Art Education

I Have “Big Adventures” at the Museum, Thanks to the Americans with Disabilities Act

he pandemic has necessarily brought new attention to concerns about safety and access—something that Museum docent Mauree Childress, who uses a wheelchair, said “people with disabilities have top of mind whenever they leave home—pandemic or not.”

Woman with short blonde hair and a bright green top sitting in a wheelchair talks to a small group of young boys at a Museum
Photo by Matt Haas

July marked the thirtieth anniversary of the Americans with Disabilities Act. July was also when the Museum reopened to the public after being closed for four months to help slow the spread of COVID-19. The pandemic has necessarily brought new attention to concerns about safety and access—something that Museum docent Mauree Childress, who uses a wheelchair, said “people with disabilities have top of mind whenever they leave home—pandemic or not.” Based on conversations we’ve had over the years, I invited Mauree to write about her experience as a person with a disability who frequents the Museum—and what the anniversary of the ADA meant to her.
—Amy Kirschke, director of adult, docent, and school programs

As a docent and visitor, I have big adventures at the Museum. I travel to Haiti and ancient Egypt. I escape to idyllic landscapes, and I catch up with old friends, like The Janitor and Sunny. For me, all of this would not be possible without the Americans with Disabilities Act (ADA), which was signed into law on July 26, 1990. Thanks to this landmark civil rights legislation, I am able to leave home, enter public spaces, volunteer, and roll safely throughout the Museum.

Before World War II, people with disabilities were institutionalized, stigmatized, and discriminated against. When the war ended, Americans saw horrifying images of the Nazi concentration camps. Around the same time, photos of life inside American institutions for the disabled emerged, exposing inhumane conditions. World War II veterans who returned home with disabilities—including amputations, spinal cord injuries, blindness, and other injuries—did not want to be institutionalized or hidden away. Whether or not they thought of themselves as activists, these veterans were leading a disability movement.

One of these veterans-turned-activists was Tim Nugent, a Milwaukee native. In the 1940s, he adapted the University of Illinois campus to accommodate disabled veterans, adding ramps to buildings, innovating curb cuts, and retrofitting buses for wheelchair users. Nugent knew that increasing opportunities for disabled people would also lead to changes in attitudes toward them.

In the 1960s, paraplegics and quadriplegics who graduated from the University of California, Berkeley fought for accessible housing and better job opportunities. California soon became a hotbed for disability civil rights activism.

Thousands of people worked to get laws passed and implemented in the United States. The Architectural Barriers Act of 1968 required that all federally funded buildings eliminate any physical barriers to entry, and Section 504 of the Rehabilitation Act of 1973 gave people with disabilities greater access to federally funded programs and activities. The ADA, which prohibits discrimination against people with disabilities in all areas of life, was introduced in 1988. The act passed through several committees, and was stalled for nearly two years.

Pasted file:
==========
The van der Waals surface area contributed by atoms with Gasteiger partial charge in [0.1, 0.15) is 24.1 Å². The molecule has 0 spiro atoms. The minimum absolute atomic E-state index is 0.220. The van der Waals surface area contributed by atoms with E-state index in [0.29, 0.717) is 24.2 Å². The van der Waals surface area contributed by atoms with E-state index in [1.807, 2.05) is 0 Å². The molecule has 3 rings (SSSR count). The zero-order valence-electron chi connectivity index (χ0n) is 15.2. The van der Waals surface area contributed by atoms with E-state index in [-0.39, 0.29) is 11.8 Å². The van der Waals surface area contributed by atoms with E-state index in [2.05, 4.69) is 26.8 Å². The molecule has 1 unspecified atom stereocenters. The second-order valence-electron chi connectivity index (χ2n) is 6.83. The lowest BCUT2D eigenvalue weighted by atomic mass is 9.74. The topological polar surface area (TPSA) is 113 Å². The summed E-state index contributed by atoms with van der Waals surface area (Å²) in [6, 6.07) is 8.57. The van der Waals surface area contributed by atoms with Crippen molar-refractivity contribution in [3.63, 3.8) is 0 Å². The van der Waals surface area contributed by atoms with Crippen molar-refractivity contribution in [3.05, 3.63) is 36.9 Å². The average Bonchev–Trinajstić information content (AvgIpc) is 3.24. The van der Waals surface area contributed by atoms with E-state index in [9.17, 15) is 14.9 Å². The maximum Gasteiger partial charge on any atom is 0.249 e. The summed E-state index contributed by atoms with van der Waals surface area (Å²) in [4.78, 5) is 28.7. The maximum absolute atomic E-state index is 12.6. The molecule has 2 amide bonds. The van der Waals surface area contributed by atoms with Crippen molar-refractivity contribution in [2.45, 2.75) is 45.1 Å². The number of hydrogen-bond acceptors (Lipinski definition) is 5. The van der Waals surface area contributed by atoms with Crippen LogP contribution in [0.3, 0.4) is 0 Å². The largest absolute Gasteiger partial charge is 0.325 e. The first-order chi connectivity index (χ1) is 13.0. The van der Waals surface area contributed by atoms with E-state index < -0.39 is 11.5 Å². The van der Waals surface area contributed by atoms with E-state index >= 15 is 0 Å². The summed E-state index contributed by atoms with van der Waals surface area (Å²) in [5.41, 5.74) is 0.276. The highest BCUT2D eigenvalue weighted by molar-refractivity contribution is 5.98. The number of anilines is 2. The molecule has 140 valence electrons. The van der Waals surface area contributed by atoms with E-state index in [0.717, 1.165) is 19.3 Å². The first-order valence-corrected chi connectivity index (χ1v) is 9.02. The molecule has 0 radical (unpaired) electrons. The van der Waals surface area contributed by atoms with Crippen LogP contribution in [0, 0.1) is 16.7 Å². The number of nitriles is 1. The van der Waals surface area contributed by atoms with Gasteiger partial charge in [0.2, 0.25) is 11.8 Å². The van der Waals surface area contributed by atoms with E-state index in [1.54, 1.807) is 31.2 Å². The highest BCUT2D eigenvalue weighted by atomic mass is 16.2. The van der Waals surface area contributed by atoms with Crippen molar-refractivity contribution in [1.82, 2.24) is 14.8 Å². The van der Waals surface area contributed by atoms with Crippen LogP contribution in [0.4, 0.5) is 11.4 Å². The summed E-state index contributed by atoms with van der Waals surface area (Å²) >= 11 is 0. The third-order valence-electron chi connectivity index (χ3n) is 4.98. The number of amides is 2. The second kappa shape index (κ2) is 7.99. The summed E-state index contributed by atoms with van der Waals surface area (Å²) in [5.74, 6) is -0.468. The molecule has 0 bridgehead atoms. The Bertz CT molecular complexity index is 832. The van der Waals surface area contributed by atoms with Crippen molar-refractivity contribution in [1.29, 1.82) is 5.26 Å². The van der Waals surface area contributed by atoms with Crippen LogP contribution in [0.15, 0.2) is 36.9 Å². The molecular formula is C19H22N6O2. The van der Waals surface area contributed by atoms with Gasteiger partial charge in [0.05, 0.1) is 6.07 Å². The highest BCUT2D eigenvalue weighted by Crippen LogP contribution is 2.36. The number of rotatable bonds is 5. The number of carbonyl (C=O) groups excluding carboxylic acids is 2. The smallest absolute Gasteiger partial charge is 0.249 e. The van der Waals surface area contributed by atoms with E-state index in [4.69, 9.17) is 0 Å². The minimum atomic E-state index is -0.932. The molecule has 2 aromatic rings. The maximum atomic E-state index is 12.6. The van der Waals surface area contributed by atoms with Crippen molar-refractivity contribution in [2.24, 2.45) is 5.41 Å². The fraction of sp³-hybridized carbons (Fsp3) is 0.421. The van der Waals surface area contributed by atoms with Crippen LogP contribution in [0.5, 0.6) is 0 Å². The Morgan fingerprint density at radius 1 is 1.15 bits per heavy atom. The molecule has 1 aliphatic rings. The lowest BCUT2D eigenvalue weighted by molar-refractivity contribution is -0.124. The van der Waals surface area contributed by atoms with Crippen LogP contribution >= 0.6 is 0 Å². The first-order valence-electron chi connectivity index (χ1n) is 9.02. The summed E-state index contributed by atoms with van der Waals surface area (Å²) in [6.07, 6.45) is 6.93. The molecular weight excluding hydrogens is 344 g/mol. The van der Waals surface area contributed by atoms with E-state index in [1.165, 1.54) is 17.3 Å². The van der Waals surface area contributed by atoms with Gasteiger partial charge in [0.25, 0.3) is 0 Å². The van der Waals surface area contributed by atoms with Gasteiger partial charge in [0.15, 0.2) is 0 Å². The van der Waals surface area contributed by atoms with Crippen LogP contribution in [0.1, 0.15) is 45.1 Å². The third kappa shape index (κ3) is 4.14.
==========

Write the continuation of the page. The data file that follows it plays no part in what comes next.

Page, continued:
Finally, on March 12, 1990, hundreds of people with disabilities gathered in Washington, DC, to demand equal rights. Those in wheelchairs got out of their chairs and crawled to the top of the Capitol building, one step at a time. This “Capitol Crawl” protest might have been the single most important catalyst for the passage of the ADA. President George H. W. Bush signed the act into law that same year.

Every time I visit the Museum or lead a tour, I am reminded of these advancements. Today, I can easily travel from Windhover Hall to the galleries and restaurants on my manual wheelchair, using the convenient ramps and elevators. There are many places in the world, and even in our city, that I cannot go, but I have a great time exploring, learning, and sharing knowledge at the Milwaukee Art Museum because it is fully accessible. It is wonderful!

I am grateful to the thousands of disability rights and human rights activists who came before me. The work continues. Before the ADA,  people with disabilities became accustomed to fighting for basic rights. Now, those who grew up protected by the ADA expect full access to everything in American life—from jobs and transportation, to schools and other public places. It is valuable to reflect on and celebrate how far we have come, from being hidden away to being members of society. Come to think of it, the ADA has benefited not only people with disabilities, but everyone!

Mauree Childress is a Milwaukee Art Museum Docent and Junior Docent School Liaison. (You may have seen her on a recent episode of The Arts Page featuring the Junior Docent program!). In addition to leading tours, Mauree actively contributes to Docent Learning Community workshops and Art for All, a docent committee dedicated to developing and promoting strategies and behaviors that encourage inclusivity for all visitors to the museum.

Amy Kirschke is Director of Adult, Docent, and School Programs. She works with a team of educators and more than 150 volunteer docents to deliver tours and programs for 50,000 students and more than 5,000 adults each year. At the Museum, you’ll find her facilitating docent training, coordinating gallery talks, and slowing down to take a closer look at art during Slow Art Saturdays.

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